SF: I didn't think that one group specifically were the cause, but I immediately was very suspicious about the power down. The timing was so coincidental.
KT: I guess at what point did you start to feel that the plane crashes were some sort of inside job? Did you think it was an inside job?
SF: Again that's putting it a little too specifically. I put together what I saw with my own eyes and the knowledge of the power down and came up with a great deal of suspicion on the "official" story. It just doesn't seem to be the total truth to me.
KT: When the towers came down, did that just create a ton of more suspicion for you?
SF: When the first tower collapsed, that's when my suspicion started.
KT: One aspect of 9/11 that probably has created the most suspicion the attacks for most people is the collapse of the 47-story WTC 7. Many people didn't even learn about this strange collapse until many months later when it first started appearing on conspiracy websites (that's how I learned about it!). Did you happen to witness the collapse of the WTC 7 from you apartment building and did you hear anything about it afterwards on your local NYC news?
SF: Yes, I was alerted by an item on TV (CNN I think) and when I looked out of the window I saw a new plume of smoke rising from the site. I did not see it actually collapse however.
KT: Did you see much news about this collapse immediately afterwards or ever see any video coverage of the WTC 7 collapsing on TV?
SF: I remember seeing coverage on CNN at the time and on other programmes and channels subsequently.
KT: Would you say there was a lot of follow-up news on the WTC 7 collapse in your area, or relatively few?
SF: Little -- it was considered only in context of the other tower collapses.
KT: When did you first start coming out in public talking about the "power down" in the South Tower and your general feelings of suspicion about the attacks?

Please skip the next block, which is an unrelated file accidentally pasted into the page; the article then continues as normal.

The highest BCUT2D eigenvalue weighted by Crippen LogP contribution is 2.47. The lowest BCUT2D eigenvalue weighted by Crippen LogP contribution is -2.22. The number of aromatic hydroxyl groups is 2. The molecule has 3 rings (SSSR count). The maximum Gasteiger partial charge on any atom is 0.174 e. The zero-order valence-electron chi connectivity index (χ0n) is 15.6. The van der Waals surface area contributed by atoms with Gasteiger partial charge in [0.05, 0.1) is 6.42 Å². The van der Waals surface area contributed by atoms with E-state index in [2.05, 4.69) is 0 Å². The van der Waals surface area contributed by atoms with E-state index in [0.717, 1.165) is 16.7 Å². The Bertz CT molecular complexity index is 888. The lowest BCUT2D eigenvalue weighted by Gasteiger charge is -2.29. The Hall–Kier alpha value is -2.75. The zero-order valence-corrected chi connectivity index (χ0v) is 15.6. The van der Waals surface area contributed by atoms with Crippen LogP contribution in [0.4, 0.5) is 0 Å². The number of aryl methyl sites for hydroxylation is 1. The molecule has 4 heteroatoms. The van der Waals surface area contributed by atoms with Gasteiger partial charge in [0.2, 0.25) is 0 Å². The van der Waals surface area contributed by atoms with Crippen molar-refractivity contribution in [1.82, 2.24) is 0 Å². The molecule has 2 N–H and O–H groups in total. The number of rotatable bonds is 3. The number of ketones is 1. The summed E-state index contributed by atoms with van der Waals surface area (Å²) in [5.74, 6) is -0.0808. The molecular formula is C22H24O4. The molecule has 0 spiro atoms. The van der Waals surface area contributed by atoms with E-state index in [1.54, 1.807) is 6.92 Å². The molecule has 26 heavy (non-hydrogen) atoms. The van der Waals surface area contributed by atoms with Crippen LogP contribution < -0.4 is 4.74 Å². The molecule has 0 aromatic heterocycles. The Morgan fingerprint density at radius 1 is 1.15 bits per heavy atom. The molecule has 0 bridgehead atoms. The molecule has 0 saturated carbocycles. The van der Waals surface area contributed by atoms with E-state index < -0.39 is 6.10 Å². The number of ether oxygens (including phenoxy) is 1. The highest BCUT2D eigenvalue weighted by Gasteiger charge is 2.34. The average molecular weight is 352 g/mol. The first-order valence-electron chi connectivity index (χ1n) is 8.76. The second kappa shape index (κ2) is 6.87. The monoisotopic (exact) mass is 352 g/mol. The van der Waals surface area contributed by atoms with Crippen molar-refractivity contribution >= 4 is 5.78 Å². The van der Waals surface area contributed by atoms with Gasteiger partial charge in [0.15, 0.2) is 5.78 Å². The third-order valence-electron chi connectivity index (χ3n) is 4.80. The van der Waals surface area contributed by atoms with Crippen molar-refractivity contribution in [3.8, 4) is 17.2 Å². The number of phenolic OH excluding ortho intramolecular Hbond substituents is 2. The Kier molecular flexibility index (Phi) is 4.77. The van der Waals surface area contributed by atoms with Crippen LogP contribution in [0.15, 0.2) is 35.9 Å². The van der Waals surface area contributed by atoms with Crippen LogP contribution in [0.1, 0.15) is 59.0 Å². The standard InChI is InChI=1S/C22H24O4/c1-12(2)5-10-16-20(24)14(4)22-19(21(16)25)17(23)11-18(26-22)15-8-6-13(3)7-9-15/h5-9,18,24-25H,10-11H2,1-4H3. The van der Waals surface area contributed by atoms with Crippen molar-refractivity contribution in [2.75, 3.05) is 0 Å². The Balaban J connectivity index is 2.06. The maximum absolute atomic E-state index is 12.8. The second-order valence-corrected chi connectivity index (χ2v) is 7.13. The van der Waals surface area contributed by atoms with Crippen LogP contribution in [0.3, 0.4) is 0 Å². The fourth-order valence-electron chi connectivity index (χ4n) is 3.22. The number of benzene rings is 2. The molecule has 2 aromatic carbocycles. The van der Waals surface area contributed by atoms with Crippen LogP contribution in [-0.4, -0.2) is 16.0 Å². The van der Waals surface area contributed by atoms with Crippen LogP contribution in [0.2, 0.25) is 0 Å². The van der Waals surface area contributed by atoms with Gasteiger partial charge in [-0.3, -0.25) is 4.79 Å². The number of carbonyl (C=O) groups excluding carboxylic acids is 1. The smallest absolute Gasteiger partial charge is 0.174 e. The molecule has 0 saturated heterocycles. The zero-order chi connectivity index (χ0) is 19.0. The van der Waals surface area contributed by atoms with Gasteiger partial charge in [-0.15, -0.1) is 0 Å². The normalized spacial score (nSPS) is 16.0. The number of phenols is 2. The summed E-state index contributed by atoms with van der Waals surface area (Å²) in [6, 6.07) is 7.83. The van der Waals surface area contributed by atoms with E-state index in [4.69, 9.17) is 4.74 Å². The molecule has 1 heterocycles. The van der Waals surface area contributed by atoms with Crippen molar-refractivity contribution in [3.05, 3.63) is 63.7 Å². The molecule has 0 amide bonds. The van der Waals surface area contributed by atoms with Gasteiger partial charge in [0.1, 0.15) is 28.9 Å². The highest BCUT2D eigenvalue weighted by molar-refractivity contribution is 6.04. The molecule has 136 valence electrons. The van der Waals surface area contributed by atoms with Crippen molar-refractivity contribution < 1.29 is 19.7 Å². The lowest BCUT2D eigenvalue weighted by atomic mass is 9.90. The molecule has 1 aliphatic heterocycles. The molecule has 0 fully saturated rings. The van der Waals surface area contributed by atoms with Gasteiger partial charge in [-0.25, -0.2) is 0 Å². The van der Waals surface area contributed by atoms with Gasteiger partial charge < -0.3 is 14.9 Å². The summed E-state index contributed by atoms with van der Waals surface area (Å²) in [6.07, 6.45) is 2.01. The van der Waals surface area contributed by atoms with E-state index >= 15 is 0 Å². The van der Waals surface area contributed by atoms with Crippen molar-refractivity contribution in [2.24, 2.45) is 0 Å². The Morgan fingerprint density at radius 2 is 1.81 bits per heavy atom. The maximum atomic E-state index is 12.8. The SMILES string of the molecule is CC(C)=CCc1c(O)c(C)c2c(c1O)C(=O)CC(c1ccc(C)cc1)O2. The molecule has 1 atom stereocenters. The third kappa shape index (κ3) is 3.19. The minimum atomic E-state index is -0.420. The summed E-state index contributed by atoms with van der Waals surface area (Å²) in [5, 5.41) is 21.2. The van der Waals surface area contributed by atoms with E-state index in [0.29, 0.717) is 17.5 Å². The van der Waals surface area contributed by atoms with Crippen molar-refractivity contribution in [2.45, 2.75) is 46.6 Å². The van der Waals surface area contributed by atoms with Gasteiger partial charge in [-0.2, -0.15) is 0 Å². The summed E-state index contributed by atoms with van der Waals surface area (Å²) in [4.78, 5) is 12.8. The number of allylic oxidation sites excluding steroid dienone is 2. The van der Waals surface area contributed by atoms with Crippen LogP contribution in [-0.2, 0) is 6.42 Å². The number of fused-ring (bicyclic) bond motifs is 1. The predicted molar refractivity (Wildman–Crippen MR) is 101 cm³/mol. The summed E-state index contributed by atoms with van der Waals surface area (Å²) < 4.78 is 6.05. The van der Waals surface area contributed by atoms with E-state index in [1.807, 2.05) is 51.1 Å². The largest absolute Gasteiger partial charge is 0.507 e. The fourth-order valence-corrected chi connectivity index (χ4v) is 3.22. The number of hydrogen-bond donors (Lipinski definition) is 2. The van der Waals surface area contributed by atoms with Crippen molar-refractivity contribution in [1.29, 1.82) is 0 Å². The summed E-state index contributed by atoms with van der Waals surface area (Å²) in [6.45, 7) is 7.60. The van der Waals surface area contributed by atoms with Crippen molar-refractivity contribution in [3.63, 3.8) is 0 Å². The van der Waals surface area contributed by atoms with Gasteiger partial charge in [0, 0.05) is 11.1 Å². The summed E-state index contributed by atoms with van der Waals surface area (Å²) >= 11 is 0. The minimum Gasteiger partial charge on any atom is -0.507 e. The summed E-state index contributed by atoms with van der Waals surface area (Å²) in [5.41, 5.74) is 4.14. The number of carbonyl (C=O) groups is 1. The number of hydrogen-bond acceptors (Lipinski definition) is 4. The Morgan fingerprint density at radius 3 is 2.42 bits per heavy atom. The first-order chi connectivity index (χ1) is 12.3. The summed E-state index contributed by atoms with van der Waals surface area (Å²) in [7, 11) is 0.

SF: From day one, but more loudly about two months after when my company had rebuilt itself in a Disaster Recovery site in NJ.
KT: Who did you start talking to about it at first?
SF: My colleagues and friends.
KT: What was their reactions?
SF: Some were skeptical in the immediate aftermath in the midst of that very vengeful and angry reaction.
KT: Did any of them start to come around and take your story and thoughts seriously after everybody's initial anger and rage subsided a bit?
SF: Sure, some did and have, but many remain skeptical and frankly many do not want to revisit that time, as it was very painful.
KT: When did you go back to England?
SF: I came back to the UK in May 2003.
KT: When did you start trying to tell your story to government officials? Have you tried to contact the media also?
SF: I've sent emails and letters to the 9/11 commission and the Port Authority of NY/NJ, without response, and I've emailed, IM'd and spoken to several independent authors and broadcaster. No mainstream media outlets.
KT: So the 9/11 Commission and Port Authority never even contacted you back?
KT: Did that just make you feel that there might be a cover-up going on?
SF: Sure - that's natural isn't it - though it could just be inefficiency. All I am looking for is an acknowledgement that the power down did take place and that it has been investigated.
KT: So no "officials" have acknowledged the "power down" in the South Tower that you witnessed?
SF: Not that I know of.
KT: How many times have you tried to contact the 9/11 Commission or other officials?
SF: Three times in total.
KT: Has anybody else from your company or who witnessed the "power down" try to contact any officials?
SF: That I do not know.
KT: When did you try contacting alternative media outlets to try to tell your story?
SF: I entered a three or four line entry on a blog site in 2003. That was my first entry.
KT: Have any foreign news media or any of your local British media ever try to contact you about your story?
SF: Yes, recently I spoke face to face and on-camera with a Dutch Journalist, working on a documentary on 9/11 and I was interviewed by two English journalists also.
KT: Do you feel like the U.S. mainstream media has been less interested in your story than the foreign mainstream media?
SF: Yes, very much so.
KT: Any thoughts to as why?
SF: I feel that the US media and Americans in general have an over-sanitized and safe character. They are far less willing to be critical of their government and country than foreign media and individuals and this extends to the point of not questioning accepted half-truths. Also, 9/11 is now part of an American History that is cherished and almost Holy - to question it is to be traitorous.
KT: How interested has your alternative media and other foreign alternative media compared to the US alternative media about your story?
SF: I've spoken to English, Dutch and Australian journalists, as well as a number of American media-folk. I'm surprised that US media folk are not as aggressive - but then I am outside the US now.
KT: Do you feel more people in your country and the rest of Europe are more suspicious about 9/11 than most Americans?
SF: For sure! Let me put it this way, I am British working in US on 9/11. I was contacted by Police from London to interview me (debrief me), but none of my American colleagues were contacted by police or FBI or any agency. Kind of weird.